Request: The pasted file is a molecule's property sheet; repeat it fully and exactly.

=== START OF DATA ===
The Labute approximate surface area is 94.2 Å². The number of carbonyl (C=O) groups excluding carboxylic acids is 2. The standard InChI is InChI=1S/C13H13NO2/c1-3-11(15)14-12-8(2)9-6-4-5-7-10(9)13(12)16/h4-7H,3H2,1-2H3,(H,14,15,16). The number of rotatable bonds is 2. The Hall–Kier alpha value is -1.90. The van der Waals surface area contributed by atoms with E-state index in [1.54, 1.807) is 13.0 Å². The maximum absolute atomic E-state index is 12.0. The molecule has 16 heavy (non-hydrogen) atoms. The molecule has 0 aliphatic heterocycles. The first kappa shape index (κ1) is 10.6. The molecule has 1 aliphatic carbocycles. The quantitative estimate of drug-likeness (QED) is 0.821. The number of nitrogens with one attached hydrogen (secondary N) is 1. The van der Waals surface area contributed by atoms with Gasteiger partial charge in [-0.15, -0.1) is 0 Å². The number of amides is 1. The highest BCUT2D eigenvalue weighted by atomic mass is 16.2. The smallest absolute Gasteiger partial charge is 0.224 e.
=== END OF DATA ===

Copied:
The Labute approximate surface area is 94.2 Å². The number of carbonyl (C=O) groups excluding carboxylic acids is 2. The standard InChI is InChI=1S/C13H13NO2/c1-3-11(15)14-12-8(2)9-6-4-5-7-10(9)13(12)16/h4-7H,3H2,1-2H3,(H,14,15,16). The number of rotatable bonds is 2. The Hall–Kier alpha value is -1.90. The van der Waals surface area contributed by atoms with E-state index in [1.54, 1.807) is 13.0 Å². The maximum absolute atomic E-state index is 12.0. The molecule has 16 heavy (non-hydrogen) atoms. The molecule has 0 aliphatic heterocycles. The first kappa shape index (κ1) is 10.6. The molecule has 1 aliphatic carbocycles. The quantitative estimate of drug-likeness (QED) is 0.821. The number of nitrogens with one attached hydrogen (secondary N) is 1. The van der Waals surface area contributed by atoms with Gasteiger partial charge in [-0.15, -0.1) is 0 Å². The number of amides is 1. The highest BCUT2D eigenvalue weighted by atomic mass is 16.2. The smallest absolute Gasteiger partial charge is 0.224 e.